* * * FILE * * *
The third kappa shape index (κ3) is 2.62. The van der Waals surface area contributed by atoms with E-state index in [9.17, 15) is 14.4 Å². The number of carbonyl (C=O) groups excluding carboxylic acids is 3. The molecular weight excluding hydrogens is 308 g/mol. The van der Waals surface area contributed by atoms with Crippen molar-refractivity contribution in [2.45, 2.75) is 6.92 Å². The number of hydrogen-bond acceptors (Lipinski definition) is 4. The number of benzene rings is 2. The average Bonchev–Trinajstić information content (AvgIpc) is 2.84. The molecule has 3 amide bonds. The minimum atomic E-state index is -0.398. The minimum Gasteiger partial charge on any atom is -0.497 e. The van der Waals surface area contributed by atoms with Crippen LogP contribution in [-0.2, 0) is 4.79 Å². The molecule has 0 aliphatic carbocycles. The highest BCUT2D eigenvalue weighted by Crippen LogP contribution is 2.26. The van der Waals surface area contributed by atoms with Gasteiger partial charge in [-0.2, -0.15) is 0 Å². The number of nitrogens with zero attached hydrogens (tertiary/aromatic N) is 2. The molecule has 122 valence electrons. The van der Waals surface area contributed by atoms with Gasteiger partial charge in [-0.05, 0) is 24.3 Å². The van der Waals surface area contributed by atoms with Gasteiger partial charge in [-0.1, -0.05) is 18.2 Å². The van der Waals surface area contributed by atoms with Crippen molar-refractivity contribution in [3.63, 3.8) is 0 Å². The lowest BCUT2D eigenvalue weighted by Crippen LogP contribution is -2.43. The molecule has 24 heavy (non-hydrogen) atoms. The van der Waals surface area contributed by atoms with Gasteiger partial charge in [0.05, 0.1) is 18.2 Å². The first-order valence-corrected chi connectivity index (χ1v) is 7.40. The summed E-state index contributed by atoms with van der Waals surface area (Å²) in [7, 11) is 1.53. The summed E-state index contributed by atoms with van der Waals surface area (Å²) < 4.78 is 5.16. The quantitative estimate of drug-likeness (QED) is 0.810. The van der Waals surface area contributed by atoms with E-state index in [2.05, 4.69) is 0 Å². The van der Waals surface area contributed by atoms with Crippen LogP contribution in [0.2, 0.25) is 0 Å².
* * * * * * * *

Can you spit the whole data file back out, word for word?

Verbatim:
The third kappa shape index (κ3) is 2.62. The van der Waals surface area contributed by atoms with E-state index in [9.17, 15) is 14.4 Å². The number of carbonyl (C=O) groups excluding carboxylic acids is 3. The molecular weight excluding hydrogens is 308 g/mol. The van der Waals surface area contributed by atoms with Crippen molar-refractivity contribution in [2.45, 2.75) is 6.92 Å². The number of hydrogen-bond acceptors (Lipinski definition) is 4. The number of benzene rings is 2. The average Bonchev–Trinajstić information content (AvgIpc) is 2.84. The molecule has 3 amide bonds. The minimum atomic E-state index is -0.398. The minimum Gasteiger partial charge on any atom is -0.497 e. The van der Waals surface area contributed by atoms with Crippen LogP contribution in [-0.2, 0) is 4.79 Å². The molecule has 0 aliphatic carbocycles. The highest BCUT2D eigenvalue weighted by Crippen LogP contribution is 2.26. The van der Waals surface area contributed by atoms with Gasteiger partial charge in [-0.2, -0.15) is 0 Å². The number of nitrogens with zero attached hydrogens (tertiary/aromatic N) is 2. The molecule has 122 valence electrons. The van der Waals surface area contributed by atoms with Gasteiger partial charge in [-0.05, 0) is 24.3 Å². The van der Waals surface area contributed by atoms with Gasteiger partial charge in [-0.1, -0.05) is 18.2 Å². The van der Waals surface area contributed by atoms with Crippen molar-refractivity contribution in [3.63, 3.8) is 0 Å². The lowest BCUT2D eigenvalue weighted by Crippen LogP contribution is -2.43. The molecule has 24 heavy (non-hydrogen) atoms. The van der Waals surface area contributed by atoms with Gasteiger partial charge in [0.05, 0.1) is 18.2 Å². The first-order valence-corrected chi connectivity index (χ1v) is 7.40. The summed E-state index contributed by atoms with van der Waals surface area (Å²) in [7, 11) is 1.53. The summed E-state index contributed by atoms with van der Waals surface area (Å²) < 4.78 is 5.16. The quantitative estimate of drug-likeness (QED) is 0.810. The van der Waals surface area contributed by atoms with E-state index in [2.05, 4.69) is 0 Å². The van der Waals surface area contributed by atoms with Crippen LogP contribution in [0.2, 0.25) is 0 Å².